# End correction

Whenever a wave forms through a medium/object (organ pipe) with a closed/open end, there is a chance of error in the formation of the wave, i.e. it may not actually start from the opening of the object but instead before the opening, thus resulting on an error when studying it theoretically. Hence an end correction is sometimes required to appropriately study its properties. The end correction depends on the radius of the object.

An acoustic pipe, such as an organ pipe, marimba, or flute resonates at a specific pitch or frequency. Longer pipes resonate at lower frequencies, producing lower-pitched sounds. The details of acoustic resonance are taught in many elementary physics classes. In an ideal tube, the wavelength of the sound produced is directly proportional to the length of the tube. A tube which is open at one end and closed at the other produces sound with a wavelength equal to four times the length of the tube. A tube which is open at both ends produces sound whose wavelength is just twice the length of the tube. Thus, when a Boomwhacker with two open ends is capped at one end, the pitch produced by the tube goes down by one octave.

The analysis above applies only to an ideal tube, of zero diameter. When designing an organ or Boomwhacker, the diameter of the tube must be taken into account. In acoustics, end correction is a short distance applied or added to the actual length of a resonance pipe, in order to calculate the precise resonant frequency of the pipe. The pitch of a real tube is lower than the pitch predicted by the simple theory. A finite diameter pipe appears to be acoustically somewhat longer than its physical length.[1]

A theoretical basis for computation of the end correction is the radiation acoustic impedance of a circular piston. This impedance represents the ratio of acoustic pressure at the piston, divided by the flow rate induced by it. The air speed is typically assumed to be uniform across the tube end. This is a good approximation, but not exactly true in reality, since air viscosity reduces the flow rate in the boundary layer very close to the tube surface. Thus, the air column inside the tube is loaded by the external fluid due to sound energy radiation. This requires an additional length to be added to the regular length for calculating the natural frequency of the pipe system.

The end correction is denoted by ${\displaystyle \Delta L}$ and sometimes by ${\displaystyle e}$ . In organ pipes, a displacement antinode is not formed exactly at the open end. Rather, the antinode is formed a little distance ${\displaystyle \Delta L}$ away from the open end outside it.

This ${\displaystyle \Delta L}$ is known as end correction, which can be calculated as:

• for a closed pipe (with one opening):
${\displaystyle \Delta L=0.6\cdot r=0.3\cdot D}$,
If you add this in total length calculated based on sound frequency the actual length will be longer. This equation will increase the flute length if flute diameter will be larger but in real sense it reduces the length as the diameter increases. It looks contradictory but in real sense this equation is not accurate for all bore / pipe diameter. For example this is correct for G bass flute for 20mm bore diameter but as diameter increases then this equation have negative effect means length will reduce. The pipe wall thickness correction also need to be added here for accuracy.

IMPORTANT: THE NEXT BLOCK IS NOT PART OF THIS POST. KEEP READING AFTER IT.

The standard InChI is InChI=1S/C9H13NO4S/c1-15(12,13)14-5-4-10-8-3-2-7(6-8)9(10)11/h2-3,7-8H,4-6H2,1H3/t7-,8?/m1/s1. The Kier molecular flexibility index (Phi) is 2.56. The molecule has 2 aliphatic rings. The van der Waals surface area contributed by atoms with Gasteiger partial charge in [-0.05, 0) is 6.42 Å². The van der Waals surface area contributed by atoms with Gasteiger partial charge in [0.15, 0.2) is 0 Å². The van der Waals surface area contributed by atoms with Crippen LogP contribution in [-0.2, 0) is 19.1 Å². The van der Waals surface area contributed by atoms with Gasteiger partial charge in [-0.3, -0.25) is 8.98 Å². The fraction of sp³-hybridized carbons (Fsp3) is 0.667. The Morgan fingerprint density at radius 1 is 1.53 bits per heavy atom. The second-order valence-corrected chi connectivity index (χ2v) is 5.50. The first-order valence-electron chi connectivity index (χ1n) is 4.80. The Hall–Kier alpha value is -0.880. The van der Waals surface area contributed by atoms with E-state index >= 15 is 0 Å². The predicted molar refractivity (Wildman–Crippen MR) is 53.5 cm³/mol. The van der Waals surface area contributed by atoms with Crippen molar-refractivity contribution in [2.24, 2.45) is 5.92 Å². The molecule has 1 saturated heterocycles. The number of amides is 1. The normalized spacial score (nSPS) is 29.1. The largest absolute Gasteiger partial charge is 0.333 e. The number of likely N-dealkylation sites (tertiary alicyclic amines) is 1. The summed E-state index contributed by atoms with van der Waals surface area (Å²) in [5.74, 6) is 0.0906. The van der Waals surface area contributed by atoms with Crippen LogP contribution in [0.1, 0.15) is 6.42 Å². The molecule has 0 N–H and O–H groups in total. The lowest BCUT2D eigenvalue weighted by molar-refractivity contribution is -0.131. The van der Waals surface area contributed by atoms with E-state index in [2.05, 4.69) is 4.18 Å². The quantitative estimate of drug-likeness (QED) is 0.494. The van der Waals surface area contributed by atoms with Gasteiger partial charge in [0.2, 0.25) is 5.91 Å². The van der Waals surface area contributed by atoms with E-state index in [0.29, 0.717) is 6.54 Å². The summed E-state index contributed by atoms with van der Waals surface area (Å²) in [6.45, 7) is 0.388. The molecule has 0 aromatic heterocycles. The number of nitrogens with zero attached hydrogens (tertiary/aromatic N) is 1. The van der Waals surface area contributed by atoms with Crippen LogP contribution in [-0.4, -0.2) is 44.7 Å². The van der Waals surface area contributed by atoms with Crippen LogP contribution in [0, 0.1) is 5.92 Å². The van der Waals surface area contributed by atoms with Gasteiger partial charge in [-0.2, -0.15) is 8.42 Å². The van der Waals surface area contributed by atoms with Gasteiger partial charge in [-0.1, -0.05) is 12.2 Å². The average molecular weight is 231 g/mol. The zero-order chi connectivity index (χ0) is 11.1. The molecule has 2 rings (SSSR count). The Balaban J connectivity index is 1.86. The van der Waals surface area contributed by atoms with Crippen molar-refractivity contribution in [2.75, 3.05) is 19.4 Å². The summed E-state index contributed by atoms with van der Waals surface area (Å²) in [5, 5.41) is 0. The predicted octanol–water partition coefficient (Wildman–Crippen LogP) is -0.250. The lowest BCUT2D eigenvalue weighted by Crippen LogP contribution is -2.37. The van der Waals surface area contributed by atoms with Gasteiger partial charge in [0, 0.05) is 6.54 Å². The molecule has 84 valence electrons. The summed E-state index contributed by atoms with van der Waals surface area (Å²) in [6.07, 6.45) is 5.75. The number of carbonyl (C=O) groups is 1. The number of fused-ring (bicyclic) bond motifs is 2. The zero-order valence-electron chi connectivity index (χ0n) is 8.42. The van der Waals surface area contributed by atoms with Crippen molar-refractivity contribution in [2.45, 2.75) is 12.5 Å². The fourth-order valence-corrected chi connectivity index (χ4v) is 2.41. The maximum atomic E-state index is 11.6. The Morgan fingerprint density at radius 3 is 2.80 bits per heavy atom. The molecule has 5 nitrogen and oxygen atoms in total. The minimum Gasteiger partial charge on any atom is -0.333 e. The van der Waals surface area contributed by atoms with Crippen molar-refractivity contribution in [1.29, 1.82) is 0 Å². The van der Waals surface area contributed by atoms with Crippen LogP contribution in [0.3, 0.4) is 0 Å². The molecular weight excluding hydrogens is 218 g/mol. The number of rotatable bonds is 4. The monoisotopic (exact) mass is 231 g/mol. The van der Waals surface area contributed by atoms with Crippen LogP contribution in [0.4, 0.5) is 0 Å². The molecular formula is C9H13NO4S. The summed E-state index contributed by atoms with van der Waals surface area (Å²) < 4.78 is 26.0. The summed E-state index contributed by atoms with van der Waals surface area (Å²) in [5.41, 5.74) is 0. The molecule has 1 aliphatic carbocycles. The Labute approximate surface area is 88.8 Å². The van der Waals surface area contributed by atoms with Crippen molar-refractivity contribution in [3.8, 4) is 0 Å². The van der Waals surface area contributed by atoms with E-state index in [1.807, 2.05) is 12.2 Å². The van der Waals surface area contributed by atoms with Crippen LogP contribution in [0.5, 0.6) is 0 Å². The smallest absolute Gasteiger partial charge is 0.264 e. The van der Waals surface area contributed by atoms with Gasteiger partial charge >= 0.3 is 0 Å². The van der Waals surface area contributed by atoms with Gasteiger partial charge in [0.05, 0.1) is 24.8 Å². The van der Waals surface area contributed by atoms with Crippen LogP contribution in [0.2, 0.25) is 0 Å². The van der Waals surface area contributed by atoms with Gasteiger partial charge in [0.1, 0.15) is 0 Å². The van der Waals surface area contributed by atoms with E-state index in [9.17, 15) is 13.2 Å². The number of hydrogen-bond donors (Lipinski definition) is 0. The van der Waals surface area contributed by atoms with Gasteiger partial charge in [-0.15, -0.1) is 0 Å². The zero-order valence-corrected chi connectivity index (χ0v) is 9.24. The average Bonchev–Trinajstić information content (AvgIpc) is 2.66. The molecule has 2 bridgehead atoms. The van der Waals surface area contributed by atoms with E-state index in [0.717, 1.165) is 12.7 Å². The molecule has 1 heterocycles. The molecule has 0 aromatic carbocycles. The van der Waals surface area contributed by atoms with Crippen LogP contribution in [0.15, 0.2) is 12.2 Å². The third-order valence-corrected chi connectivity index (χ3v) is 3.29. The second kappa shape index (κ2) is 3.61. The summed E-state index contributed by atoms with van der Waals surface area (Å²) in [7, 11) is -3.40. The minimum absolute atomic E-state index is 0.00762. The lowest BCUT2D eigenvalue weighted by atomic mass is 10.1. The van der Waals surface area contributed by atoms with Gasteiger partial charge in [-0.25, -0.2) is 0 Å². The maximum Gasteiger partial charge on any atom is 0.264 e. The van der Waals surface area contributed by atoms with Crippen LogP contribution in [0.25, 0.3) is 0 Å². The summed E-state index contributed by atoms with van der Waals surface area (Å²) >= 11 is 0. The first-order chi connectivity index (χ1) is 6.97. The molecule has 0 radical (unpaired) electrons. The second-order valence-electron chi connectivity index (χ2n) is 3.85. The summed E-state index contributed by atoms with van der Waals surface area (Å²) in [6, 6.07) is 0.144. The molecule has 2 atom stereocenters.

where ${\displaystyle r}$ is the radius [dubious ] of the neck and ${\displaystyle D}$ is the hydraulic diameter of the neck;[2]

• and for an open pipe (with two openings):
${\displaystyle \Delta L=1.2\cdot r=0.6\cdot D}$.

The exact number for the end correction depends on a number of factors relating to the geometry of the pipe. Lord Rayleigh was the first experimenter to publish a figure, in 1871: it was ${\displaystyle 0.3\cdot r}$[citation needed]. Other experiments have yielded results such as ${\displaystyle 0.576\cdot r}$[3] and ${\displaystyle 0.66\cdot r}$.[4] The end correction for ideal cylindrical tubes was calculated to be ${\displaystyle 0.6133\cdot r}$ by Levine and Schwinger.[5]

## Notes

1. ^ End Correction at a Flue Pipe Mouth
2. ^ Ruiz, Michael J. "Boomwhackers and end-pipe corrections." The Physics Teacher 52.2 (2014): 73-75. Available online at http://www.mjtruiz.com/publications/2014_boomwhackers.pdf Archived 2023-05-11 at the Wayback Machine
3. ^ Bosanquet, R.H.M. (1878). "VIII. On the relation between the notes of open and stopped pipes". The London, Edinburgh, and Dublin Philosophical Magazine and Journal of Science. 6 (34): 63–66. doi:10.1080/14786447808639471. ISSN 1941-5982.
4. ^ Bate, A.E. (1930). "LX. (i.)The end-corrections of an open organ flue-pipe; and(ii.)The acoustical conductance of orifices". The London, Edinburgh, and Dublin Philosophical Magazine and Journal of Science. 10 (65): 617–632. doi:10.1080/14786443009461614. ISSN 1941-5982.
5. ^ Levine, Harold; Schwinger, Julian (1948). "On the Radiation of Sound from an Unflanged Circular Pipe". Physical Review. 73 (4): 383–406. doi:10.1103/PhysRev.73.383. ISSN 0031-899X.